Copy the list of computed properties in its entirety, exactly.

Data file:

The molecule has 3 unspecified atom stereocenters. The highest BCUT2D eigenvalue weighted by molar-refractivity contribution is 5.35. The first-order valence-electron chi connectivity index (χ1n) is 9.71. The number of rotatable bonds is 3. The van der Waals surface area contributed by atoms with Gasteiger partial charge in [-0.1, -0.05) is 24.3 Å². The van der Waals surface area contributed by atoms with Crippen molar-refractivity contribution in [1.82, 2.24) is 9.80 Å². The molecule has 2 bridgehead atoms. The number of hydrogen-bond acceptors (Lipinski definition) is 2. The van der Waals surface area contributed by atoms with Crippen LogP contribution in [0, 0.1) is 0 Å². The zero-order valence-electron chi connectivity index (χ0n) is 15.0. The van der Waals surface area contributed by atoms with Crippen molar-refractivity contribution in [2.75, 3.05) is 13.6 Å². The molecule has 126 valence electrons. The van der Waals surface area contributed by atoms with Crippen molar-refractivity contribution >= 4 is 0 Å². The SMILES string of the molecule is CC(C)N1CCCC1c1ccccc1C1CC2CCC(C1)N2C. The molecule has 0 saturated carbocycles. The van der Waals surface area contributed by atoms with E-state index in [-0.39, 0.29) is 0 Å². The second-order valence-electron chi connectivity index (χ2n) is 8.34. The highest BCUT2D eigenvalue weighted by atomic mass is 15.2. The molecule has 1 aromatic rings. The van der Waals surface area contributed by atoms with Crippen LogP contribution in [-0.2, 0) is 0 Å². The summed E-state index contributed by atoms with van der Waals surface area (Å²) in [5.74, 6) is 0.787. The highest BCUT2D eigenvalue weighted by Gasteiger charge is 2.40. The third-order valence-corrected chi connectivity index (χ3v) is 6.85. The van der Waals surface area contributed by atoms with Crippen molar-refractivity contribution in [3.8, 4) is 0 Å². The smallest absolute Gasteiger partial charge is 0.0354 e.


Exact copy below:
The molecule has 3 unspecified atom stereocenters. The highest BCUT2D eigenvalue weighted by molar-refractivity contribution is 5.35. The first-order valence-electron chi connectivity index (χ1n) is 9.71. The number of rotatable bonds is 3. The van der Waals surface area contributed by atoms with Gasteiger partial charge in [-0.1, -0.05) is 24.3 Å². The van der Waals surface area contributed by atoms with Crippen molar-refractivity contribution in [1.82, 2.24) is 9.80 Å². The molecule has 2 bridgehead atoms. The number of hydrogen-bond acceptors (Lipinski definition) is 2. The van der Waals surface area contributed by atoms with Crippen LogP contribution in [0, 0.1) is 0 Å². The zero-order valence-electron chi connectivity index (χ0n) is 15.0. The van der Waals surface area contributed by atoms with Crippen molar-refractivity contribution in [2.75, 3.05) is 13.6 Å². The molecule has 126 valence electrons. The van der Waals surface area contributed by atoms with Crippen molar-refractivity contribution >= 4 is 0 Å². The SMILES string of the molecule is CC(C)N1CCCC1c1ccccc1C1CC2CCC(C1)N2C. The molecule has 0 saturated carbocycles. The van der Waals surface area contributed by atoms with E-state index in [-0.39, 0.29) is 0 Å². The second-order valence-electron chi connectivity index (χ2n) is 8.34. The highest BCUT2D eigenvalue weighted by atomic mass is 15.2. The molecule has 1 aromatic rings. The van der Waals surface area contributed by atoms with Crippen LogP contribution in [-0.2, 0) is 0 Å². The summed E-state index contributed by atoms with van der Waals surface area (Å²) in [5.74, 6) is 0.787. The highest BCUT2D eigenvalue weighted by Gasteiger charge is 2.40. The third-order valence-corrected chi connectivity index (χ3v) is 6.85. The van der Waals surface area contributed by atoms with Crippen molar-refractivity contribution in [3.8, 4) is 0 Å². The smallest absolute Gasteiger partial charge is 0.0354 e.